About Listed Buildings

Historic Environment Scotland is responsible for designating sites and places at the national level. These designations are Scheduled monuments, Listed buildings, Inventory of gardens and designed landscapes and Inventory of historic battlefields.

We make recommendations to the Scottish Government about historic marine protected areas, and the Scottish Ministers decide whether to designate.

Listing is the process that identifies, designates and provides statutory protection for buildings of special architectural or historic interest as set out in the Planning (Listed Buildings and Conservation Areas) (Scotland) Act 1997.

We list buildings which are found to be of special architectural or historic interest using the selection guidance published in Designation Policy and Selection Guidance (2019)

Listed building records provide an indication of the special architectural or historic interest of the listed building which has been identified by its statutory address. The description and additional information provided are supplementary and have no legal weight.

These records are not definitive historical accounts or a complete description of the building(s). If part of a building is not described it does not mean it is not listed. The format of the listed building record has changed over time. Earlier records may be brief and some information will not have been recorded.

The legal part of the listing is the address/name of site which is known as the statutory address. Addresses and building names may have changed since the date of listing. Even if a number or name is missing from a listing address it will still be listed. Listing covers both the exterior and the interior and any object or structure fixed to the building. Listing also applies to buildings or structures not physically attached but which are part of the curtilage (or land) of the listed building as long as they were erected before 1 July 1948.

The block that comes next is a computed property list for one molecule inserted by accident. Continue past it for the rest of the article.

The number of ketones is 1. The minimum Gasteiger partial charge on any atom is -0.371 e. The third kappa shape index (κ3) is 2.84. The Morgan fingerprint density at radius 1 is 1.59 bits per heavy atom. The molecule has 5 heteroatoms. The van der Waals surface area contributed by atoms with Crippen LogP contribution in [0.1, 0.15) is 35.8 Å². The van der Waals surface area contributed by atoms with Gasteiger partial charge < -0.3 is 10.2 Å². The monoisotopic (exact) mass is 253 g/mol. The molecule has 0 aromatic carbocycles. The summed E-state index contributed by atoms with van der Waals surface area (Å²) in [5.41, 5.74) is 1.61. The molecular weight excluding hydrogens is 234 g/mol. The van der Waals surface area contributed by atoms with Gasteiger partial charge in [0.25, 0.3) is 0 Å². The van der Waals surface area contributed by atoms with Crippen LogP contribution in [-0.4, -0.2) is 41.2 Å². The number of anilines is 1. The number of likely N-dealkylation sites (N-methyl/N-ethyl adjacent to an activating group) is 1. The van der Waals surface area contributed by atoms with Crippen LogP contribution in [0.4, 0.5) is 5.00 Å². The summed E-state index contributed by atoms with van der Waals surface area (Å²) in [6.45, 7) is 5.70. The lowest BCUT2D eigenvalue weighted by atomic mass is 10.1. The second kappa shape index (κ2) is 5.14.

While Historic Environment Scotland is responsible for designating listed buildings, the planning authority is responsible for determining what is covered by the listing, including what is listed through curtilage. However, for listed buildings designated or for listings amended from 1 October 2015, legal exclusions to the listing may apply.

If part of a building is not listed, it will say that it is excluded in the statutory address and in the statement of special interest in the listed building record. The statement will use the word 'excluding' and quote the relevant section of the 1997 Act. Some earlier listed building records may use the word 'excluding', but if the Act is not quoted, the record has not been revised to reflect subsequent legislation.

Listed building consent is required for changes to a listed building which affect its character as a building of special architectural or historic interest. The relevant planning authority is the point of contact for applications for listed building consent.

Find out more about listing and our other designations at You can contact us on 0131 668 8914 or at